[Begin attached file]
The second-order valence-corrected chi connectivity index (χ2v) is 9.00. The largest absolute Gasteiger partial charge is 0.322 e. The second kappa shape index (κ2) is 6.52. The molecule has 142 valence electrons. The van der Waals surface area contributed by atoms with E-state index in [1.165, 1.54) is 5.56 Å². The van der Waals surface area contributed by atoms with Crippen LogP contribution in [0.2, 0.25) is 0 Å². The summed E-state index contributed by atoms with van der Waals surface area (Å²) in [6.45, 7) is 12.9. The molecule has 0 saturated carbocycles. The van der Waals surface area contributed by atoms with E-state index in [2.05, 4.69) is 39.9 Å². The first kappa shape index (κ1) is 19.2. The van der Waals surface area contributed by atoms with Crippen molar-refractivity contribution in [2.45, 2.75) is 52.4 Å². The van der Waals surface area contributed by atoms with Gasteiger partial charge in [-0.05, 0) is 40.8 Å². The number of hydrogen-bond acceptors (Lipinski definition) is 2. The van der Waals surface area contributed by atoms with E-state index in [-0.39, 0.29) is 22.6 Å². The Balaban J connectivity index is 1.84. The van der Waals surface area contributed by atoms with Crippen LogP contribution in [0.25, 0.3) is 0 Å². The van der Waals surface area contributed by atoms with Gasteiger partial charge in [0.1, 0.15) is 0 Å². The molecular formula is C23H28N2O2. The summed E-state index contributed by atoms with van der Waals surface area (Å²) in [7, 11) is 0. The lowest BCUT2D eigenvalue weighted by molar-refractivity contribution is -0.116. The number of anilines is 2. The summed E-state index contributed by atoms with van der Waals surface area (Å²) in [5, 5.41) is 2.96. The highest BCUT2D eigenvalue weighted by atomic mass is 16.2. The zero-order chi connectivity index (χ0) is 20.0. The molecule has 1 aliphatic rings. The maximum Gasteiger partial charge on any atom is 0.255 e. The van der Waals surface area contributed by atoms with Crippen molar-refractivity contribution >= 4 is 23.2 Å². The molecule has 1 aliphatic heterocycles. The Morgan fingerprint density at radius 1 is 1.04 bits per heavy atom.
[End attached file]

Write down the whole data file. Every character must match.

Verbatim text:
The second-order valence-corrected chi connectivity index (χ2v) is 9.00. The largest absolute Gasteiger partial charge is 0.322 e. The second kappa shape index (κ2) is 6.52. The molecule has 142 valence electrons. The van der Waals surface area contributed by atoms with E-state index in [1.165, 1.54) is 5.56 Å². The van der Waals surface area contributed by atoms with Crippen LogP contribution in [0.2, 0.25) is 0 Å². The summed E-state index contributed by atoms with van der Waals surface area (Å²) in [6.45, 7) is 12.9. The molecule has 0 saturated carbocycles. The van der Waals surface area contributed by atoms with E-state index in [2.05, 4.69) is 39.9 Å². The first kappa shape index (κ1) is 19.2. The van der Waals surface area contributed by atoms with Crippen molar-refractivity contribution in [2.45, 2.75) is 52.4 Å². The van der Waals surface area contributed by atoms with Gasteiger partial charge in [-0.05, 0) is 40.8 Å². The number of hydrogen-bond acceptors (Lipinski definition) is 2. The van der Waals surface area contributed by atoms with E-state index in [-0.39, 0.29) is 22.6 Å². The Balaban J connectivity index is 1.84. The van der Waals surface area contributed by atoms with Crippen LogP contribution in [0.25, 0.3) is 0 Å². The van der Waals surface area contributed by atoms with Gasteiger partial charge in [0.1, 0.15) is 0 Å². The molecular formula is C23H28N2O2. The summed E-state index contributed by atoms with van der Waals surface area (Å²) in [7, 11) is 0. The lowest BCUT2D eigenvalue weighted by molar-refractivity contribution is -0.116. The number of anilines is 2. The summed E-state index contributed by atoms with van der Waals surface area (Å²) in [5, 5.41) is 2.96. The highest BCUT2D eigenvalue weighted by atomic mass is 16.2. The zero-order chi connectivity index (χ0) is 20.0. The molecule has 1 aliphatic rings. The maximum Gasteiger partial charge on any atom is 0.255 e. The van der Waals surface area contributed by atoms with Crippen molar-refractivity contribution >= 4 is 23.2 Å². The molecule has 1 aliphatic heterocycles. The Morgan fingerprint density at radius 1 is 1.04 bits per heavy atom.